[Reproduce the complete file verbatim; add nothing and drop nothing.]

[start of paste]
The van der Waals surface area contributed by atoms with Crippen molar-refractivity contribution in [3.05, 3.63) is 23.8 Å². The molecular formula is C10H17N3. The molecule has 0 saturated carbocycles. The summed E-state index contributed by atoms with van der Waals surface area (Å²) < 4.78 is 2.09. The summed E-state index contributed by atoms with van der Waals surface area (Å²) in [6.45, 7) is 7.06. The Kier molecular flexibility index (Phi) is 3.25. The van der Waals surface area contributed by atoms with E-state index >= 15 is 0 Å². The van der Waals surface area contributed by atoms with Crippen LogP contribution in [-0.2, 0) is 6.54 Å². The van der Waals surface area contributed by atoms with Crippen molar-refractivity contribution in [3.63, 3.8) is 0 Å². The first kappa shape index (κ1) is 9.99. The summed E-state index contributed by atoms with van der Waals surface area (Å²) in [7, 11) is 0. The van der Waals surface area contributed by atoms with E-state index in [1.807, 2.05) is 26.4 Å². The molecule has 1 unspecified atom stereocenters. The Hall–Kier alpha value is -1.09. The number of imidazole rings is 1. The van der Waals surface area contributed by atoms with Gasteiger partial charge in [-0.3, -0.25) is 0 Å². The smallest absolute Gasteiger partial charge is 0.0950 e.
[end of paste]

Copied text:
The van der Waals surface area contributed by atoms with Crippen molar-refractivity contribution in [3.05, 3.63) is 23.8 Å². The molecular formula is C10H17N3. The molecule has 0 saturated carbocycles. The summed E-state index contributed by atoms with van der Waals surface area (Å²) < 4.78 is 2.09. The summed E-state index contributed by atoms with van der Waals surface area (Å²) in [6.45, 7) is 7.06. The Kier molecular flexibility index (Phi) is 3.25. The van der Waals surface area contributed by atoms with E-state index >= 15 is 0 Å². The van der Waals surface area contributed by atoms with Crippen LogP contribution in [-0.2, 0) is 6.54 Å². The van der Waals surface area contributed by atoms with Crippen molar-refractivity contribution in [3.63, 3.8) is 0 Å². The first kappa shape index (κ1) is 9.99. The summed E-state index contributed by atoms with van der Waals surface area (Å²) in [7, 11) is 0. The van der Waals surface area contributed by atoms with E-state index in [1.807, 2.05) is 26.4 Å². The molecule has 1 unspecified atom stereocenters. The Hall–Kier alpha value is -1.09. The number of imidazole rings is 1. The van der Waals surface area contributed by atoms with Gasteiger partial charge in [-0.3, -0.25) is 0 Å². The smallest absolute Gasteiger partial charge is 0.0950 e.